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Honda Jazz 2015 in the driving report: Honda's little space miracle

Honda Jazz (2015) driving report
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D he Jazz is one of the most important car models that Honda currently offers. The two previous generations have sold 5.5 million times worldwide. Why? Because jazz makes the most of its possibilities. Despite the compact dimensions, it offers passengers a decent amount of space, variable charging options at a relatively low price. A real Volkswagen.

With the third generation, Honda is trying to refine this recipe for success. The so-called 'monoform' corresponds to the current Honda design line and should appear as if it were made from one piece. As is so often the case, that remains a matter of taste; From some perspectives, the wheels look small and the body looks large. Perhaps because the Honda Jazz has grown a lot: the body stretches 95 millimeters in length; however, the front bumper eats 40 millimeters of it. But in the rear, one leg movement is enough to see how spacious the Jazz has become: in the second row of seats, passengers have more legroom than in a Mercedes S-Class! In addition, there is the above-average variability.

Honda Jazz offers four charging modes

Even if the trunk volume only increases by 17 liters to 354 liters, the new Jazz can take a lot. Honda has come up with four charging modes for this purpose. In “utility mode”, the rear seats fold forward, lowering the seat surface and creating a flat loading floor. The cargo volume then increases to 1,314 liters. In “tall mode” the rear bench folds up like a cinema seat. Higher objects now fit directly on the ground. And when the front passenger seat is folded down, the “long mode” allows you to stow, you guessed it, long objects. Finally, the 'refresh mode' should serve to relax after a long journey. The backrest of the front seat folds down completely, creating a couch-like seat in the rear. Then jazz makes you think of Maybach.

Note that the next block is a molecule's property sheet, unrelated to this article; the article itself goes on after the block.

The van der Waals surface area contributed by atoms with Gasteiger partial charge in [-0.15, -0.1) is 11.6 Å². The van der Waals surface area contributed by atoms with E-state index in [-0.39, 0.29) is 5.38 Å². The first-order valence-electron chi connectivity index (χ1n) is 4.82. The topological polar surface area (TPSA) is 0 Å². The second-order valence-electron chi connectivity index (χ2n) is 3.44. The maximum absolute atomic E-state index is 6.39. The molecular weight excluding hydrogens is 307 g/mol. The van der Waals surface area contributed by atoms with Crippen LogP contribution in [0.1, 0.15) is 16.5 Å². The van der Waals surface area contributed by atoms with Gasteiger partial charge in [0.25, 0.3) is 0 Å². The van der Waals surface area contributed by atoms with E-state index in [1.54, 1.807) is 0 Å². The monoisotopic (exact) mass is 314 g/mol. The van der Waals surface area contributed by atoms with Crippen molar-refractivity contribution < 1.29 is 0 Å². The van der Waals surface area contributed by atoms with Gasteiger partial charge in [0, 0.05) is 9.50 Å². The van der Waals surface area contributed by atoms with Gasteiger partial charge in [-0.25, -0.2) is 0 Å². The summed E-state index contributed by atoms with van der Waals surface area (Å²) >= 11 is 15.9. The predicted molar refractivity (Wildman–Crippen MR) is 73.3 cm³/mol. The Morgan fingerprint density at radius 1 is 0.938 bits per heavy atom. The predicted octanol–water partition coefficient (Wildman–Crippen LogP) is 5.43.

All in all, that's exactly what customers have already liked about jazz in the past. No wonder, because the third generation of models is the result of intensive market research. Customers want the proven variability and they get it. What is new, however, is the infotainment system with Honda Connect. The seven-inch touchscreen in the center console can be used to control navigation, radio and apps including smartphone integration. There's also something new under the hood. The old 1.2-liter engine gives waythe new 1.3-liter VTEC petrol engine. It brings it to 102 PS and 123 Newton meters. But they are only available at 5,000 rpm, which is why the small VTEC has to be turned properly if you want to be on the move faster or if you are trying to reach the speed of the motorway quickly.

CVT transmission optional

It gets quite loud in the interior, with the engine sounding somewhere between booming, uncomfortable and robust, almost sporty. The six-speed manual gearbox even allows for something like driving fun - the shift travel is ten percent shorter than the previous model.

The Jazz quickly puts an end to sporting ambitions: the body movements are clearly noticeable and the ESP regulates early and reliably. So exactly what you expect from jazz. As expected, Honda also offers the CVT transmission. However, this is no longer stepless, but simulates an automatic seven-speed transmission. The result is pleasantly smooth gear changes during normal driving and rough changes during kick-down. Jazz customers will probably not mind - they prefer to transport the yucca palm in the 'Tall' set and are happy if it doesn't spill the earth.

Honda Jazz from 15,900 euros

Prices start at 15,900 euros in the base. The Comfort version costs from 16,850 and the Elegance version from 18,450. Not cheap? No, but with the proven variability and good use of space, the third jazz generation is doing just as much right as its predecessor - thanks to market research.


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